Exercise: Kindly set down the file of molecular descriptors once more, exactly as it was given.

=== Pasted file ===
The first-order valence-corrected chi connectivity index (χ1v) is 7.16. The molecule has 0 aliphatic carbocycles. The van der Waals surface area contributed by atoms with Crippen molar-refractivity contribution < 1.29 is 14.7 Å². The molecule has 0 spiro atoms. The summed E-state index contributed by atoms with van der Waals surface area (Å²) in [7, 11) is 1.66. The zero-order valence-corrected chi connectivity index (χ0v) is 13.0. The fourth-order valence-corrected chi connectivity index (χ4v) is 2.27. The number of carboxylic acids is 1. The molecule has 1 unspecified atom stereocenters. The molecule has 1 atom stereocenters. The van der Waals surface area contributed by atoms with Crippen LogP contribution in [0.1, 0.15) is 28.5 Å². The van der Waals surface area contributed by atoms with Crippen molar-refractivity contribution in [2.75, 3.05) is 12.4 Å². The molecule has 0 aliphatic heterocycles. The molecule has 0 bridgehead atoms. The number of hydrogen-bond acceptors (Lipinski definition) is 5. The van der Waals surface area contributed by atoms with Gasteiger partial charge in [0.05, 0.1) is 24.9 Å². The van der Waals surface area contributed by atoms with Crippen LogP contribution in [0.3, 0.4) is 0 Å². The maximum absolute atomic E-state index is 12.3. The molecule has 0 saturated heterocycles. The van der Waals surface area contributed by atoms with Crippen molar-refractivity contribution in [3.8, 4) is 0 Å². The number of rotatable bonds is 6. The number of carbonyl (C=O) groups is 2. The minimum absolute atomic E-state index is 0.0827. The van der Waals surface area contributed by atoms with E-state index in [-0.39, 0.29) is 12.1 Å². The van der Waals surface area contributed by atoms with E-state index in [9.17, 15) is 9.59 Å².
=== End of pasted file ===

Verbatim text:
The first-order valence-corrected chi connectivity index (χ1v) is 7.16. The molecule has 0 aliphatic carbocycles. The van der Waals surface area contributed by atoms with Crippen molar-refractivity contribution < 1.29 is 14.7 Å². The molecule has 0 spiro atoms. The summed E-state index contributed by atoms with van der Waals surface area (Å²) in [7, 11) is 1.66. The zero-order valence-corrected chi connectivity index (χ0v) is 13.0. The fourth-order valence-corrected chi connectivity index (χ4v) is 2.27. The number of carboxylic acids is 1. The molecule has 1 unspecified atom stereocenters. The molecule has 1 atom stereocenters. The van der Waals surface area contributed by atoms with Crippen LogP contribution in [0.1, 0.15) is 28.5 Å². The van der Waals surface area contributed by atoms with Crippen molar-refractivity contribution in [2.75, 3.05) is 12.4 Å². The molecule has 0 aliphatic heterocycles. The molecule has 0 bridgehead atoms. The number of hydrogen-bond acceptors (Lipinski definition) is 5. The van der Waals surface area contributed by atoms with Gasteiger partial charge in [0.05, 0.1) is 24.9 Å². The van der Waals surface area contributed by atoms with Crippen LogP contribution in [0.3, 0.4) is 0 Å². The maximum absolute atomic E-state index is 12.3. The molecule has 0 saturated heterocycles. The van der Waals surface area contributed by atoms with Crippen molar-refractivity contribution in [3.8, 4) is 0 Å². The number of rotatable bonds is 6. The number of carbonyl (C=O) groups is 2. The minimum absolute atomic E-state index is 0.0827. The van der Waals surface area contributed by atoms with E-state index in [-0.39, 0.29) is 12.1 Å². The van der Waals surface area contributed by atoms with E-state index in [9.17, 15) is 9.59 Å².